BOOK COVER DESIGN
by Jill Ronsley
   

Interior Book Design and Typesetting

Book Cover Design

Inside Scoop on Copyediting

Self-publishing Helpful Hints

11 Steps of Book Production

Setting Up Your Title on Bowkerlink

Brief Description of Self-Publishing

How to Maximize Book Expo America
by Jerry D. Simmons

How Can I Get an Agent?
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Good Picture Books
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Writing Tip for Children’s Books
by Eileen Spinelli

Tough Love: An Open Letter to Kids' Book Publishers
by Diantha McBride

What is the first thing you see when you browse in a bookstore? Rows and displays of book covers! People pull books off the shelf just because the cover attracts them—sometimes before reading the title. As a writer, you want your book to be the one they reach for.

After the front cover attracts a person’s attention, he reads the title. If the title doesn't interest him, the book goes back on the shelf, never to be looked at again. If the title is good, the reader quickly flips the book over to glance at the back cover. The back cover needs a few elements to be effective: a catchy headline, color, and a design with interesting or inspiring information that make your reader want take the next step—to open the book and look inside. What’s next? He buys the book, takes it home, reads it—and hopefully, recommends it to others!

An Appealing Front Cover
The colors should be attractive. The design should match the content and the title. You won’t find many computer manuals with a Renaissance painting of a bowl of fruit on the cover. The cover of a children’s book will not sport a political cartoon.

The concept for a cover design starts with the book title and subject. The designer can use a painting, a photograph, graphic art or a combination of color and image. He or she adds other design elements to create your cover.

Basic design elements, such as shape, line, color and composition, go into the design process. The designer chooses a suitable font for the title and author’s name. The title of a book about volcanoes and lava will not use a calligraphic font suited to wedding cards. The designer decides how large the title and author’s name should be in relation to the colors and images. I like to make sure that the title and graphics do not compete with each other. Both the colors and the words should appeal to the reader. If they rival each other, the reader may feel bombarded and move on to another book.

An Effective Back Cover
The back cover has to be catchy. Its design should serve its main purpose—to maximize your marketing potential. When preparing the content for your back cover, think of the following points.

Write a headline. Pen a concise paragraph or two, or an inspiring phrase. Include a quote (or a few) from a reviewer or from someone who is well known in relation to the topic of your book. (A celebrity's name always grabs people's attention; this may or may not be appropriate for your book.) You might add a small picture of the author; other possible places to put a photo are on the flaps of a dust jacket for a hard cover book or on an interior page. If your book tells people how they can be happy, make sure your photo shows you smiling. People enjoy knowing what the author looks like. Be sure to have your Web site at the bottom.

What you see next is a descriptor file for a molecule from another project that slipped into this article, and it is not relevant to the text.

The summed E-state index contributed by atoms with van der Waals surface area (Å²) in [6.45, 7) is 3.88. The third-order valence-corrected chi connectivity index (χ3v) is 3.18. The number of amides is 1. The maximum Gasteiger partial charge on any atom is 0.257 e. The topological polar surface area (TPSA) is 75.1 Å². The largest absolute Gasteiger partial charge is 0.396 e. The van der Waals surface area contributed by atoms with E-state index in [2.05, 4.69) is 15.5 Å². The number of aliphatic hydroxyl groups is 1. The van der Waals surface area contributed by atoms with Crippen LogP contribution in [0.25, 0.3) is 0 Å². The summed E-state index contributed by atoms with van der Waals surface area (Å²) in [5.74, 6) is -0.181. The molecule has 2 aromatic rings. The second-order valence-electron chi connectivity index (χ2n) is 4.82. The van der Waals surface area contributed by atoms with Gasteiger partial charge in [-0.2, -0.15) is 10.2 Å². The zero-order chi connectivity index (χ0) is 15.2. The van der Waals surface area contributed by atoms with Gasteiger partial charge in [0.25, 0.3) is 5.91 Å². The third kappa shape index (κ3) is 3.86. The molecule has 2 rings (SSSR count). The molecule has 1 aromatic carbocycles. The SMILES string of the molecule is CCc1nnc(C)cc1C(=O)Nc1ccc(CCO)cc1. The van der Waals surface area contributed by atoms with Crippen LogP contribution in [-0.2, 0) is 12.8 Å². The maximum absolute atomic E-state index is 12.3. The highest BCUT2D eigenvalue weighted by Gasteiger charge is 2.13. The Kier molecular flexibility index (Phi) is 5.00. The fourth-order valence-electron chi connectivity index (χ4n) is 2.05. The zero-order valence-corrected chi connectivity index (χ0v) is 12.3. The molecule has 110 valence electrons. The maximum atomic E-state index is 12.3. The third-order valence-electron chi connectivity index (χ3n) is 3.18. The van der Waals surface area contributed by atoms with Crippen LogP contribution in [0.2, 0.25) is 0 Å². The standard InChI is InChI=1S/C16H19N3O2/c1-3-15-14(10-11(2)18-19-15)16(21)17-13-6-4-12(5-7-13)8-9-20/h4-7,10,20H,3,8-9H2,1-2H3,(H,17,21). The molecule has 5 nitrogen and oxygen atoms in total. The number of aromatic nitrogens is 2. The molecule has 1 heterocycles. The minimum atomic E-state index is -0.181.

Bookstores catalogue books using BISAC categories, such as Nature/Flowers, Self-Help/Motivational, or Education/Elementary. A book cover designer should be able to supply you with the BISAC code and category and place it in the upper left or bottom of the back cover. The BISAC code is optional. The designer can also place an ISBN bar code at the bottom, which is required by most bookstores. Include the price of your book and the publisher.

The Front, Back & Spine Should Be Complementary
For the front cover, an artist may paint a painting or a photographer may photograph an image. The cover designer completes the cover—front, back, and spine. When I design book covers, I generally work with an image provided by an artist or photographer. This is the basis for the rest of the design. Inspired by the combination of the artist’s image or photograph and the writer’s text, I complete the front cover design and create the back cover to complement it.

The smallest part of the cover design is the spine. You want your book title and the author’s name to stand out when your book is on a shelf and all a viewer sees is the spine. Your logo can go at the bottom.

Dust Jacket
If you are printing a hardcover book, your designer will create a dust jacket. The front and back covers should have all the elements mentioned above, but you have additional room to attract your readers: the front and back flaps. A description of the book and a complimentary quote or two from a reviewer may go on the front flap. On the back flap, have a picture of the author (instead of on the back cover) and a short biographical note.

Printing—the Final Step
Finally, the designer must have the expertise to prepare files that your book printer can work with. He or she should be familiar with different printers and know how to prepare and send files that work with your printer’s equipment. The beautiful design you see on the screen should translate into a book cover that you are proud of and one that your readers will enjoy looking at whenever they pick up your book.

Copyright © 2006 Jill Ronsley. All rights reserved.

 
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